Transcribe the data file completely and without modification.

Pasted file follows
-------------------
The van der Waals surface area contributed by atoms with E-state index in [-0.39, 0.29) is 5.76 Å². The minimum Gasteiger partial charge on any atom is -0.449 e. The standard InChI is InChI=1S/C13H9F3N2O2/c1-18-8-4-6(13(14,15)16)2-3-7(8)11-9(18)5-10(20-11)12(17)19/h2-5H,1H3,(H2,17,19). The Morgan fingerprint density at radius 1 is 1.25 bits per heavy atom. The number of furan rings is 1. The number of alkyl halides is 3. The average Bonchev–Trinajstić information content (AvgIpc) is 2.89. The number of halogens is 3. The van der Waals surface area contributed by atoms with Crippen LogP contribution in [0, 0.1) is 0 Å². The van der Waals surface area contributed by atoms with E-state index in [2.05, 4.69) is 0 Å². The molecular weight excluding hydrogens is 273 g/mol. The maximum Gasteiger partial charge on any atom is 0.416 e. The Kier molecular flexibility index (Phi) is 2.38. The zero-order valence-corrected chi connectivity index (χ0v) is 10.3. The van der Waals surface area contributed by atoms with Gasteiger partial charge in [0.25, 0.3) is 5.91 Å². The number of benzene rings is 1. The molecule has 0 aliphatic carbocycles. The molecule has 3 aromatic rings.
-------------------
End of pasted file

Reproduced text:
The van der Waals surface area contributed by atoms with E-state index in [-0.39, 0.29) is 5.76 Å². The minimum Gasteiger partial charge on any atom is -0.449 e. The standard InChI is InChI=1S/C13H9F3N2O2/c1-18-8-4-6(13(14,15)16)2-3-7(8)11-9(18)5-10(20-11)12(17)19/h2-5H,1H3,(H2,17,19). The Morgan fingerprint density at radius 1 is 1.25 bits per heavy atom. The number of furan rings is 1. The number of alkyl halides is 3. The average Bonchev–Trinajstić information content (AvgIpc) is 2.89. The number of halogens is 3. The van der Waals surface area contributed by atoms with Crippen LogP contribution in [0, 0.1) is 0 Å². The van der Waals surface area contributed by atoms with E-state index in [2.05, 4.69) is 0 Å². The molecular weight excluding hydrogens is 273 g/mol. The maximum Gasteiger partial charge on any atom is 0.416 e. The Kier molecular flexibility index (Phi) is 2.38. The zero-order valence-corrected chi connectivity index (χ0v) is 10.3. The van der Waals surface area contributed by atoms with Gasteiger partial charge in [0.25, 0.3) is 5.91 Å². The number of benzene rings is 1. The molecule has 0 aliphatic carbocycles. The molecule has 3 aromatic rings.